on Friday, October 15, 2021

Central Ohio may be a long way from a port or a shoreline, but a church there, where four NOBTS graduates are serving, has its eyes on the ends of the earth.

Rob (M.Div. ‘10) and Marci Hare (M.A.C.E. ’08) made First Baptist Church of Heath, Ohio home eight years ago when Rob joined the staff as discipleship and missions pastor. This year, NOBTS alums Bryan (M.A. ’19; current Ph.D. student) and Maria Shuler (B.A.M. ’17, M.A.C. ’19) arrived and put their NOBTS degrees to work. Bryan is music and worship pastor and leads the church’s educational program that delivers college-level-equivalent theology classes, while Maria serves as a counselor in the area.

Reaching the far corners of the earth from Heath, a quiet town of about 10,000, takes some planning and for FBC Heath, a partnership with Global Maritime Ministries (GMM) was strategic. At the Port of New Orleans, GMM ministers to seafarers from around the world.

“It’s a blessing for our church,” Hare said. “I can send anybody from our church down there and they can reach the ends of the earth without needing a passport.”

Philip Vandercook, GMM executive director, and wife Sandy Vandercook, Leavell College Professor of English, traveled this summer to FBC Heath for the church’s first-ever Global Fest Ohio, an event benefiting GMM and mirroring GMM’s Global Fest in New Orleans.

The partnership with GMM that began two years ago is also a friendship.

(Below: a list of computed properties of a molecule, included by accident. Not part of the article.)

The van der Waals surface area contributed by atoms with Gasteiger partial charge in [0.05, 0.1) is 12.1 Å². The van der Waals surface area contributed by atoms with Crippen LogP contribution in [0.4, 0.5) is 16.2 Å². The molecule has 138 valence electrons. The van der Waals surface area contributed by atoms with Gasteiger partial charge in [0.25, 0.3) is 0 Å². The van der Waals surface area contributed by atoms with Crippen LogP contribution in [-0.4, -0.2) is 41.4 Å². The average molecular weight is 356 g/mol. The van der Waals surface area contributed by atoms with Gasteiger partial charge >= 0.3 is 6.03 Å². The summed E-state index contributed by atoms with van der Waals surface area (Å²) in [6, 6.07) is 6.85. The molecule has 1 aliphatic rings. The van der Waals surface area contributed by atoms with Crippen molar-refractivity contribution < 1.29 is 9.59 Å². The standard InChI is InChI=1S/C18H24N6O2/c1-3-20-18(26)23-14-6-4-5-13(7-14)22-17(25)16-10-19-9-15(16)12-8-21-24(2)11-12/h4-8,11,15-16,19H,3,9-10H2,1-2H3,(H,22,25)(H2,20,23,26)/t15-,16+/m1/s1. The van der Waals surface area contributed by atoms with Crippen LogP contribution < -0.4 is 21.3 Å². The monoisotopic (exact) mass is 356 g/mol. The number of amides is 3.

“They’re just part of our church family now,” Hare said.

As mission team members served alongside Vandercook and the GMM chaplains and staff at the ministry center, they talked to seafarers from 25 different countries.

“You can’t fly to 25 countries in a weekend,” Hare explained, adding that with direct flights from Columbus, Ohio -- thirty miles west of Heath -- to New Orleans, a mission trip “around the globe” requires only a weekend.

Any member can now be involved in missions, Hare explained.

“It’s not a cost issue any more, it’s not a time issue anymore,” Hare said. “Really the only issue is being obedient.”



There in Ohio’s heartland, with its farmland and gently rolling hills, the quiet town of Heath has “a Midwestern charm,” Shuler said.

The church started when Southern Baptist “transplants” who wanted to reach their community held a tent revival along Route 79, in the ‘50s, Hare explained.

“I like to think we are continuing that mindset for missions,” Hare said.

An annual missions conference at the church highlights its active partnerships with International Mission Board church planters in Scotland and South Asia, as well as North American Mission Board church planters in Maine, Pittsburgh, along with a nearby Nepali community.

Someday perhaps, Shuler said, the mission trip destination will be Romania. “We happen to know somebody there,” he quipped, referring to Maria’s father, a Romanian pastor.

Going is key to the church’s strategy for missions.

“We’re not looking for people to just send money to, or to just watch videos about,” Shuler said. “Our church people want to go there. They want to physically go there.”



A Great Commission mindset of every member on mission begins with a correct theology.

Shuler leads the church’s “Institute,” a ten-week rotation of theology classes on par with introductory college level courses, keeping always an eye on training missionaries.

“We want to develop lay leaders in the ministry. This would open up a lot more doors with a lot of different leaders in a lot of different contexts,” Bryan said. “We are raising up lay leaders in the church to disciple others.”

As Shuler teaches in the Institute, he draws from all he’s learned at NOBTS from theology to apologetics to discipleship.

Hare sees the experience and encouragement to be on mission in New Orleans while earning an education to be invaluable.

“Every class had that push of, ‘Go. Put this into play, then come back and let’s talk about it,” Hare said. “That really prepared me for ministry.”